Trump’s Rise to Power Will Increase Global Economic Uncertainty, Ex-IMF Vice President Says



(Yicai Global) Dec. 12 -- US president-elect Donald Trump's support for tax cuts enhanced the market's expectations for inflation, accelerated worries over the Federal Reserve rate hike and brought great uncertainty to the world as well as China, Zhu Min, former IMF Vice-President Zhu said.

"If the interest rate curve goes up rapidly, then the world's assets will be re-allocated. This is a huge risk. Every one percentage point rise or fall in the US economy will lead to 0.5 percentage points on Saudi Arabia and 0.35 percentage points on China. The impact is enormous," said Zhu, at an economic development forum held in Shanghai.

Zhu believes much of Trump's economic policy is pre-determined. "In his campaign, he made numerous promises about economic growth. Three of which he will implement after taking office are tax cuts, trade protectionism and increased investment in infrastructure construction." he said.

It remains to be seen where the money will come from if taxes are cut while financial expenditure is expanded. "In the Trump era, the US fiscal deficit may widen and the US current account deficit is expected to worsen by 3.5 to four percentage points. The US may return to a fiscal and economic 'double deficit', as before the economic crisis. Then the USD may go down," said Zhu.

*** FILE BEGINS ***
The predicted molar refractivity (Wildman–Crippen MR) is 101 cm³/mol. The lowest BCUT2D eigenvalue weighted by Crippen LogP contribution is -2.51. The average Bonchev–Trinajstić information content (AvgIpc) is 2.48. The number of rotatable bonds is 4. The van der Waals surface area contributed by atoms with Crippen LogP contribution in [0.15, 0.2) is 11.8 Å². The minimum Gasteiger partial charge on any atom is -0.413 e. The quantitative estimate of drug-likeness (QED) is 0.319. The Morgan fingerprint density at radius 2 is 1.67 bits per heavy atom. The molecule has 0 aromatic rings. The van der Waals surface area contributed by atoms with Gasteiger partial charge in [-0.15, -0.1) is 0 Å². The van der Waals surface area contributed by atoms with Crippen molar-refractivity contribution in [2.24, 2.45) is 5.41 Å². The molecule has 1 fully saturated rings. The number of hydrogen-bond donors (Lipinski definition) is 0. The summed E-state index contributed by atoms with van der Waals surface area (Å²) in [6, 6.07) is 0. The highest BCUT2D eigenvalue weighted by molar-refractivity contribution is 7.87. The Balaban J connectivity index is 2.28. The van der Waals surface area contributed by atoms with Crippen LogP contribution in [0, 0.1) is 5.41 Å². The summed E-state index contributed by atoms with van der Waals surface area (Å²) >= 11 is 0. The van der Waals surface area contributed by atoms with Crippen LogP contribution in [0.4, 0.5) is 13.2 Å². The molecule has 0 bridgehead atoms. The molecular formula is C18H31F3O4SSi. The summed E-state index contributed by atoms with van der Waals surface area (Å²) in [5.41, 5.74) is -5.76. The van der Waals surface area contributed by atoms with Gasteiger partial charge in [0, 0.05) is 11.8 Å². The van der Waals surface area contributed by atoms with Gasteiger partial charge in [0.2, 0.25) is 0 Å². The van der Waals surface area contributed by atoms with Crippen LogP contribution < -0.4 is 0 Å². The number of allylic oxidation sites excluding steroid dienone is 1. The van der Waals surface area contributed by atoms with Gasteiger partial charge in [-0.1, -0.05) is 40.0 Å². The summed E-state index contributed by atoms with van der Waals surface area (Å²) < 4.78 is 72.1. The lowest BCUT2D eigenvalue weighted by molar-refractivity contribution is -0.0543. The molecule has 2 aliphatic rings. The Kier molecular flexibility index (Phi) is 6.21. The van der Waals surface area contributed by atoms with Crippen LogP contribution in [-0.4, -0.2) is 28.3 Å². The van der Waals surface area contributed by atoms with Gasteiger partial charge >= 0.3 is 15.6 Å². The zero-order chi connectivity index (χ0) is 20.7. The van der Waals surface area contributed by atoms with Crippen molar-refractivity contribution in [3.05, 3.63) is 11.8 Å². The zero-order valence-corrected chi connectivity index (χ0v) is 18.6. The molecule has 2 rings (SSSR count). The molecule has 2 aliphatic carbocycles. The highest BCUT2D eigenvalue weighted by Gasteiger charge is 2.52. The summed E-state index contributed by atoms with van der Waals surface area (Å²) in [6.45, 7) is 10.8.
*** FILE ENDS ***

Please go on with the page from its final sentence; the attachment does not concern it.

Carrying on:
"When the US needs to expand its fiscal deficit, it will face a debt ceiling set by Congress. To break that threshold, the government will have to go to Congress to ask for more lines in the sand," added Zhu.

"Trump's administration will once again face this situation and the key moment is March 15, 2017, when the previous debt ceiling will expire. It will be a political contest, but it also carries huge uncertainty."

"In the Chinese economy and enterprises, the US is on the demand side and China on the supply side. As the "Trump phenomenon" is likely to be unsustainable, the US will experience a period of a strong dollar and economic growth, followed by a weak dollar and falling growth. If China's supply side continues to move forward, it will stay at a very low level," Zhu said.